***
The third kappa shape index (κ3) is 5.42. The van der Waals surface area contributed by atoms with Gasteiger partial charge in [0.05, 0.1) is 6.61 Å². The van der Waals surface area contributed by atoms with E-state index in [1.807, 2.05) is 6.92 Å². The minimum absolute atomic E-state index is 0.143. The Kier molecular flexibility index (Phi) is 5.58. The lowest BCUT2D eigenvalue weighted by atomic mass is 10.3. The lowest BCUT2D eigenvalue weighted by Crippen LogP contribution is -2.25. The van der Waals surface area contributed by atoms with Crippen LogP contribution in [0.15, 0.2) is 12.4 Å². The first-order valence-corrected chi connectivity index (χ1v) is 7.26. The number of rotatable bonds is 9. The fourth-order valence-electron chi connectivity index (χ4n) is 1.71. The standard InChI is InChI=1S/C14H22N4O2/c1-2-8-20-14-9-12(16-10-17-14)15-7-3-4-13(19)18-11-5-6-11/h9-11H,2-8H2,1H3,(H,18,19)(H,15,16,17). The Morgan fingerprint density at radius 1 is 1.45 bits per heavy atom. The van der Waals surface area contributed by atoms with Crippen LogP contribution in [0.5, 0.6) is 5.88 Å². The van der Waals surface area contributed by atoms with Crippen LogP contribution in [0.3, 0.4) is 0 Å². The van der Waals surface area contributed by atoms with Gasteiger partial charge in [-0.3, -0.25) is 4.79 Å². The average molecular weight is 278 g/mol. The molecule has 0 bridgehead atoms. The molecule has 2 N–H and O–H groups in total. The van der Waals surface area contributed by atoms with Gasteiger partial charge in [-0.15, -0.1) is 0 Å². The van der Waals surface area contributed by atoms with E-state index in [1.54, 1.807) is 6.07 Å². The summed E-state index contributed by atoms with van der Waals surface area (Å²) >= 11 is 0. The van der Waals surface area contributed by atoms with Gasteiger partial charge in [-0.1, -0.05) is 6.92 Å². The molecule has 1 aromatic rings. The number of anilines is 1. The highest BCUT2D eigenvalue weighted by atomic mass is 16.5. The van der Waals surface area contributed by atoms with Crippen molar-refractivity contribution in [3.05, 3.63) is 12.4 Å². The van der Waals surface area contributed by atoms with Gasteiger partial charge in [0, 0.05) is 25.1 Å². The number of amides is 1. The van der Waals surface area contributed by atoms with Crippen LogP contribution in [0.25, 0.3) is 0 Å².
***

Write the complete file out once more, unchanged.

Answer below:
The third kappa shape index (κ3) is 5.42. The van der Waals surface area contributed by atoms with Gasteiger partial charge in [0.05, 0.1) is 6.61 Å². The van der Waals surface area contributed by atoms with E-state index in [1.807, 2.05) is 6.92 Å². The minimum absolute atomic E-state index is 0.143. The Kier molecular flexibility index (Phi) is 5.58. The lowest BCUT2D eigenvalue weighted by atomic mass is 10.3. The lowest BCUT2D eigenvalue weighted by Crippen LogP contribution is -2.25. The van der Waals surface area contributed by atoms with Crippen LogP contribution in [0.15, 0.2) is 12.4 Å². The first-order valence-corrected chi connectivity index (χ1v) is 7.26. The number of rotatable bonds is 9. The fourth-order valence-electron chi connectivity index (χ4n) is 1.71. The standard InChI is InChI=1S/C14H22N4O2/c1-2-8-20-14-9-12(16-10-17-14)15-7-3-4-13(19)18-11-5-6-11/h9-11H,2-8H2,1H3,(H,18,19)(H,15,16,17). The Morgan fingerprint density at radius 1 is 1.45 bits per heavy atom. The van der Waals surface area contributed by atoms with Crippen LogP contribution in [0.5, 0.6) is 5.88 Å². The van der Waals surface area contributed by atoms with Crippen LogP contribution in [0.3, 0.4) is 0 Å². The van der Waals surface area contributed by atoms with Gasteiger partial charge in [-0.3, -0.25) is 4.79 Å². The average molecular weight is 278 g/mol. The molecule has 0 bridgehead atoms. The molecule has 2 N–H and O–H groups in total. The van der Waals surface area contributed by atoms with Gasteiger partial charge in [-0.15, -0.1) is 0 Å². The van der Waals surface area contributed by atoms with E-state index in [1.54, 1.807) is 6.07 Å². The summed E-state index contributed by atoms with van der Waals surface area (Å²) >= 11 is 0. The van der Waals surface area contributed by atoms with Gasteiger partial charge in [-0.1, -0.05) is 6.92 Å². The molecule has 1 aromatic rings. The number of anilines is 1. The highest BCUT2D eigenvalue weighted by atomic mass is 16.5. The van der Waals surface area contributed by atoms with Crippen molar-refractivity contribution in [3.05, 3.63) is 12.4 Å². The van der Waals surface area contributed by atoms with Gasteiger partial charge in [0, 0.05) is 25.1 Å². The number of amides is 1. The van der Waals surface area contributed by atoms with Crippen LogP contribution in [0.25, 0.3) is 0 Å².